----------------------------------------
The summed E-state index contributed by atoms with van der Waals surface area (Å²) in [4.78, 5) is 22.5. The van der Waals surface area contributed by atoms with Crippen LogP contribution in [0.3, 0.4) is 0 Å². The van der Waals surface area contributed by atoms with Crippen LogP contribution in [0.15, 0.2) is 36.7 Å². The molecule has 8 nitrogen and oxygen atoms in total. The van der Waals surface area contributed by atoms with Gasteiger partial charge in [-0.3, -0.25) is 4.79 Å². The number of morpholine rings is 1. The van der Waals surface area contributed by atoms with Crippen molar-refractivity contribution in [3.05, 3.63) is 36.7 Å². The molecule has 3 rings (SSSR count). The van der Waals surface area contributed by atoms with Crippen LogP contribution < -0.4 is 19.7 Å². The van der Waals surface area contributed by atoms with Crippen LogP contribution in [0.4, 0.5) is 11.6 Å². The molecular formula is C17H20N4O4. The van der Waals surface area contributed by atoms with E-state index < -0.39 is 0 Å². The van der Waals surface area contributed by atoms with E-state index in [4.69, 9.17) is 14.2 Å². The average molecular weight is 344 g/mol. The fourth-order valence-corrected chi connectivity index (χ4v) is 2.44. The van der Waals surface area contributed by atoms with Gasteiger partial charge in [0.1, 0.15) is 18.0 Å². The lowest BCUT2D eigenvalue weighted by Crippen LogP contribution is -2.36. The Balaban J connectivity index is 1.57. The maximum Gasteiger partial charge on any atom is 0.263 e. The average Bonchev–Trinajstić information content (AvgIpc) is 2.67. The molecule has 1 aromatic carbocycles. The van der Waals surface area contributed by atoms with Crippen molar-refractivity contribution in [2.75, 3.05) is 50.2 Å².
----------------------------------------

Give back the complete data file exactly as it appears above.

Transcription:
The summed E-state index contributed by atoms with van der Waals surface area (Å²) in [4.78, 5) is 22.5. The van der Waals surface area contributed by atoms with Crippen LogP contribution in [0.3, 0.4) is 0 Å². The van der Waals surface area contributed by atoms with Crippen LogP contribution in [0.15, 0.2) is 36.7 Å². The molecule has 8 nitrogen and oxygen atoms in total. The van der Waals surface area contributed by atoms with Gasteiger partial charge in [-0.3, -0.25) is 4.79 Å². The number of morpholine rings is 1. The van der Waals surface area contributed by atoms with Crippen molar-refractivity contribution in [3.05, 3.63) is 36.7 Å². The molecule has 3 rings (SSSR count). The van der Waals surface area contributed by atoms with Crippen LogP contribution < -0.4 is 19.7 Å². The van der Waals surface area contributed by atoms with Crippen LogP contribution in [0.4, 0.5) is 11.6 Å². The molecular formula is C17H20N4O4. The van der Waals surface area contributed by atoms with E-state index < -0.39 is 0 Å². The van der Waals surface area contributed by atoms with E-state index in [4.69, 9.17) is 14.2 Å². The average molecular weight is 344 g/mol. The fourth-order valence-corrected chi connectivity index (χ4v) is 2.44. The van der Waals surface area contributed by atoms with Gasteiger partial charge in [0.1, 0.15) is 18.0 Å². The lowest BCUT2D eigenvalue weighted by Crippen LogP contribution is -2.36. The Balaban J connectivity index is 1.57. The maximum Gasteiger partial charge on any atom is 0.263 e. The average Bonchev–Trinajstić information content (AvgIpc) is 2.67. The molecule has 1 aromatic carbocycles. The van der Waals surface area contributed by atoms with Crippen molar-refractivity contribution in [2.75, 3.05) is 50.2 Å².